Modelling as a tool for supporting research on major scientific questions in atmospheric chemistry and climate research, has received a lot of attention during the last decades. Many aspects of modelling atmospheric processes have been investigated.
In this report, the global three-dimensional chemistry transport model of the Royal Netberlands Meteorological Institute (KNMD), TM3, is used to compare ozonesonde profiles in the tropics with corresponding modeled ozone distributions in order to validate the model results for ozone. TM3 uses 6-hourly meteorological data from European Centre for Medium-Range Weather Forecasts (ECMWF). analysis and includes parameterisations for subgrid scale processes such as convection. TM3 includes an ozone chemistry module containing the methane and carbon monoxide oxidation chain for the troposphere and lower stratosphere.
Our study was limited to three ozonesonde stations in the tropics: Ascension Island, Nairobi and San Cristobal. Generally, monthly mean modeled azone profiles compare reasonably weil for all three stations with the natural variability constructed from all the available observations in the corresponding montha, except for the upper stratosphere (above 50 mbar). In the upper stratosphere, an evident systematic deviation is visible. From this, it can be concluded that the prescribed climatology for the upper stratosphere in TM3 is less reliable for the tropics, due to the low number of included observations in the tropics.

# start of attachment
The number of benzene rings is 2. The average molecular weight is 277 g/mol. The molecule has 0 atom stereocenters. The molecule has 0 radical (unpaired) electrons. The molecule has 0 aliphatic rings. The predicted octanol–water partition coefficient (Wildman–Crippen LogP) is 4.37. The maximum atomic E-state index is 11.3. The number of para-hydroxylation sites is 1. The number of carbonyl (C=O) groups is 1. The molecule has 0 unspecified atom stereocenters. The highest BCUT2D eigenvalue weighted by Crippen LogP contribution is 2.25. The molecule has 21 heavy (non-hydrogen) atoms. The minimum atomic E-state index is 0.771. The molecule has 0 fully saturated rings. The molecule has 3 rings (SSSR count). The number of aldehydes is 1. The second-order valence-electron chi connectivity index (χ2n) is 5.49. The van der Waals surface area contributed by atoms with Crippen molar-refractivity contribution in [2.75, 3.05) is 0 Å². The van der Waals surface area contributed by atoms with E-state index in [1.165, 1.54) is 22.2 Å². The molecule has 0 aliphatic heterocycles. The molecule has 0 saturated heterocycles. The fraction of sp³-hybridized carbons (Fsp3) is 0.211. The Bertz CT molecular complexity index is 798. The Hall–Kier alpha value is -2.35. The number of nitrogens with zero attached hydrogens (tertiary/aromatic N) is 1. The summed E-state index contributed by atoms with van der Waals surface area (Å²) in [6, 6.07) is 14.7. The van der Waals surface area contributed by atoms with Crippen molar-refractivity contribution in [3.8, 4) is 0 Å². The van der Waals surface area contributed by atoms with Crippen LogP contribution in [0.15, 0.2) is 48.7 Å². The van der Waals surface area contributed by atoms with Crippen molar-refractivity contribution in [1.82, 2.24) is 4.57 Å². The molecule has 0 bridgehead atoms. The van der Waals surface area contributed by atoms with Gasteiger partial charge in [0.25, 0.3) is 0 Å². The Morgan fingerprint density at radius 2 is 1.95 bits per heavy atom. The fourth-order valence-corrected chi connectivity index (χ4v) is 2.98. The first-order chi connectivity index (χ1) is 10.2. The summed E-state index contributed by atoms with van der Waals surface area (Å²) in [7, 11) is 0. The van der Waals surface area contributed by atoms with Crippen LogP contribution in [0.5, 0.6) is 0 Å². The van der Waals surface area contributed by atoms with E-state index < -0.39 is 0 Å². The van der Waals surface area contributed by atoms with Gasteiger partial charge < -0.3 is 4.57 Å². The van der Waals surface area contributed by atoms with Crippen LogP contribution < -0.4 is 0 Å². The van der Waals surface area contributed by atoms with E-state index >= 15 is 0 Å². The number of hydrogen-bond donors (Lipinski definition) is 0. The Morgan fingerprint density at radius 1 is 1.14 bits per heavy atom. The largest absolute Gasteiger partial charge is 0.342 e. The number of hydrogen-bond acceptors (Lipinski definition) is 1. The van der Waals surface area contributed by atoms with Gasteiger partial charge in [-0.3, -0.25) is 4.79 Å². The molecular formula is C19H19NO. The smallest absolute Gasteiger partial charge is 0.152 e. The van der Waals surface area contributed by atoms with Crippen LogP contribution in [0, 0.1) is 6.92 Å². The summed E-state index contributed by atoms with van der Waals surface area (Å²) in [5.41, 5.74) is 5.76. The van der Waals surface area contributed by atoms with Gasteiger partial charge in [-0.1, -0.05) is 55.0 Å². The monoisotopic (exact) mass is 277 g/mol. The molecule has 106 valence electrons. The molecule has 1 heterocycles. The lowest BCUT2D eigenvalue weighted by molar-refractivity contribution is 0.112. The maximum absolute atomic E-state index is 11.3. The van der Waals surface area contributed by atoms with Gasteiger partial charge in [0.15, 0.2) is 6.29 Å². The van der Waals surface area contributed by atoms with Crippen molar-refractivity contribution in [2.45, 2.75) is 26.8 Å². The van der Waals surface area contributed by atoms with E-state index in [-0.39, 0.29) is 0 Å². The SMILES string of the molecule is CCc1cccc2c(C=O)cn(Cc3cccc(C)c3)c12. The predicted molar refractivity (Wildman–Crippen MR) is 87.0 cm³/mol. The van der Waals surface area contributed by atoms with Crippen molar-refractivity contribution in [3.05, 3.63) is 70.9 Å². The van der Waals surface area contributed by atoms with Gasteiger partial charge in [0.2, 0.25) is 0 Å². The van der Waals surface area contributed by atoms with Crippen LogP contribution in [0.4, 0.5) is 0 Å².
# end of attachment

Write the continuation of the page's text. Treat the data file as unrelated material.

Furthermore, the seasonality of ozone for the ozonsonde stations Ascenaion Island and Nairobi has been investigated. For Ascension Island, which is located on an island far away from the continents and therefore should not be affected by local pollution, the seasonality is reproduced quite well by TM3, except for
- again - the upper stratosphere. For Nairobi, which is located at the equatorial East-const of Afrika, the seasonality is only reproduced reasonably well in the lower troposphere.
Finally, an attempt has been made to investigate the possibility to reproduce daily changes in ozone profiles with TM3. For this, individual soundings in September 1998 at the San Cristobal station were simulated. The conclusion is that the modeled ozone profiles are not accurate or sensitive enough to show detailed features. Probably this can be explained by the very high spatial and temporal resolution required to reproduce these fine structures. The used model resolution of 8 x 10 x 19 vertical layers is probably not fine enough.
Rob Puts. Comparison of modelled ozone distributions with ozonesonde observations in the Tropics
KNMI number: WR-01-02, Year: 2001, Pages: 44